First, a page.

We will first see consumers going into service jobs, but then companies will follow suit and start to use their products as a service. Innovative companies like Tesla are already envisioning this. They plan on providing Tesla customers with the option of using their vehicle as an auto-driving taxi while not in use, creating passive income for the vehicle owner and a huge amount of value within Tesla’s products. By focusing on how we can all help service the greater society will create a huge amount of inherent sustainability and value within our lives and the products that support it.
Chinese manufacturing will be left behind
Another trend that will coming to fruition towards the end of the 2020’s will be China’s new position within the apparel and footwear manufacturing matrix. We have already seen larger companies, who have traditionally been dependent on China, move their manufacturing to countries with lower duty rates and cheaper labor. Not to mention the growing concern over the Chinese government’s economic and political actions.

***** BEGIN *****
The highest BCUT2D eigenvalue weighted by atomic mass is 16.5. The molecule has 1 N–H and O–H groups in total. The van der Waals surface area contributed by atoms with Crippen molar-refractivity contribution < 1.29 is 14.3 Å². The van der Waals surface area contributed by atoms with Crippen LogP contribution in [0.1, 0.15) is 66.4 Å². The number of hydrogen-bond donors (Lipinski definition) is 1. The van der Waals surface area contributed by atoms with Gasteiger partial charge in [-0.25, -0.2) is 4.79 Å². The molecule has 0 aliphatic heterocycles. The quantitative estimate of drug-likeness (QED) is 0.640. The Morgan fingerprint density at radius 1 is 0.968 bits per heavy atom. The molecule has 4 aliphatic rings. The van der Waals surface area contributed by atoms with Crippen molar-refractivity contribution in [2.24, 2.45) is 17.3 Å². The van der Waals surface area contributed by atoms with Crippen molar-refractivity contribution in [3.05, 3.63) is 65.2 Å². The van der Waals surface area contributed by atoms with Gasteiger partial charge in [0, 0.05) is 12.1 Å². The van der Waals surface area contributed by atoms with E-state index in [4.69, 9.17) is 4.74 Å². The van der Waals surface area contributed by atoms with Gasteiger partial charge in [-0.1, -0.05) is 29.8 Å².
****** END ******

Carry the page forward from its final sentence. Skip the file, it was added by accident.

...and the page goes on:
But, it’s important to realize that this doesn’t mean China won’t have a stake. One of the buzzworthy growth areas the fashion industry has seen is in Africa, where China has been investing money to grow manufacturing. While China’s manufacturing may be on the out, their investment in other areas of the world will still bring them monetary rewards.
The bigger trend here is that companies will be moving to a regional manufacturing strategy with quicker lead times, better duty rates and more personal relationships with their supply chain. Given that transparency and traceability will be a big focus of sustainability in the 2020’s, a regional strategy will ensure a company can efficiently track and deliver products, and know exactly where they came from and who handled them.